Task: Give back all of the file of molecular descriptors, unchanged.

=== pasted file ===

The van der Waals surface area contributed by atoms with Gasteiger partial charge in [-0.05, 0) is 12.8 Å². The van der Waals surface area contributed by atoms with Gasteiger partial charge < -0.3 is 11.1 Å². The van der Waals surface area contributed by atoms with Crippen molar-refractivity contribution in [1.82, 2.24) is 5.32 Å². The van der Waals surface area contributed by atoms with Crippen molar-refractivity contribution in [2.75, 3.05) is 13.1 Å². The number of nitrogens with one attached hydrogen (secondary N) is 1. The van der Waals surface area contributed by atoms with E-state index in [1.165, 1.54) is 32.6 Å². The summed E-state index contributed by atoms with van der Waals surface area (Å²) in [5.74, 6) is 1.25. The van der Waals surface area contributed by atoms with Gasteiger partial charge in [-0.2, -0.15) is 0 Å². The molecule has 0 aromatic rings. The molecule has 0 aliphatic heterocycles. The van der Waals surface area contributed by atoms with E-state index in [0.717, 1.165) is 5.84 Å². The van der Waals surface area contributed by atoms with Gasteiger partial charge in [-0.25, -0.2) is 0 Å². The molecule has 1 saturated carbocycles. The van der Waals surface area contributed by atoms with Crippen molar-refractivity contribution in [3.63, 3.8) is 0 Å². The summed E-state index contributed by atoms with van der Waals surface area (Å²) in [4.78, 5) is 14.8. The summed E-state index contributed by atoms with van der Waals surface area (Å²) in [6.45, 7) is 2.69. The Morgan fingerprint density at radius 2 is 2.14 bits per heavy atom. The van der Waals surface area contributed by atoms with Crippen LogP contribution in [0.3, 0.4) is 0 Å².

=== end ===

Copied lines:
The van der Waals surface area contributed by atoms with Gasteiger partial charge in [-0.05, 0) is 12.8 Å². The van der Waals surface area contributed by atoms with Gasteiger partial charge < -0.3 is 11.1 Å². The van der Waals surface area contributed by atoms with Crippen molar-refractivity contribution in [1.82, 2.24) is 5.32 Å². The van der Waals surface area contributed by atoms with Crippen molar-refractivity contribution in [2.75, 3.05) is 13.1 Å². The number of nitrogens with one attached hydrogen (secondary N) is 1. The van der Waals surface area contributed by atoms with E-state index in [1.165, 1.54) is 32.6 Å². The summed E-state index contributed by atoms with van der Waals surface area (Å²) in [5.74, 6) is 1.25. The van der Waals surface area contributed by atoms with Gasteiger partial charge in [-0.2, -0.15) is 0 Å². The molecule has 0 aromatic rings. The molecule has 0 aliphatic heterocycles. The van der Waals surface area contributed by atoms with E-state index in [0.717, 1.165) is 5.84 Å². The van der Waals surface area contributed by atoms with Gasteiger partial charge in [-0.25, -0.2) is 0 Å². The molecule has 1 saturated carbocycles. The van der Waals surface area contributed by atoms with Crippen molar-refractivity contribution in [3.63, 3.8) is 0 Å². The summed E-state index contributed by atoms with van der Waals surface area (Å²) in [4.78, 5) is 14.8. The summed E-state index contributed by atoms with van der Waals surface area (Å²) in [6.45, 7) is 2.69. The Morgan fingerprint density at radius 2 is 2.14 bits per heavy atom. The van der Waals surface area contributed by atoms with Crippen LogP contribution in [0.3, 0.4) is 0 Å².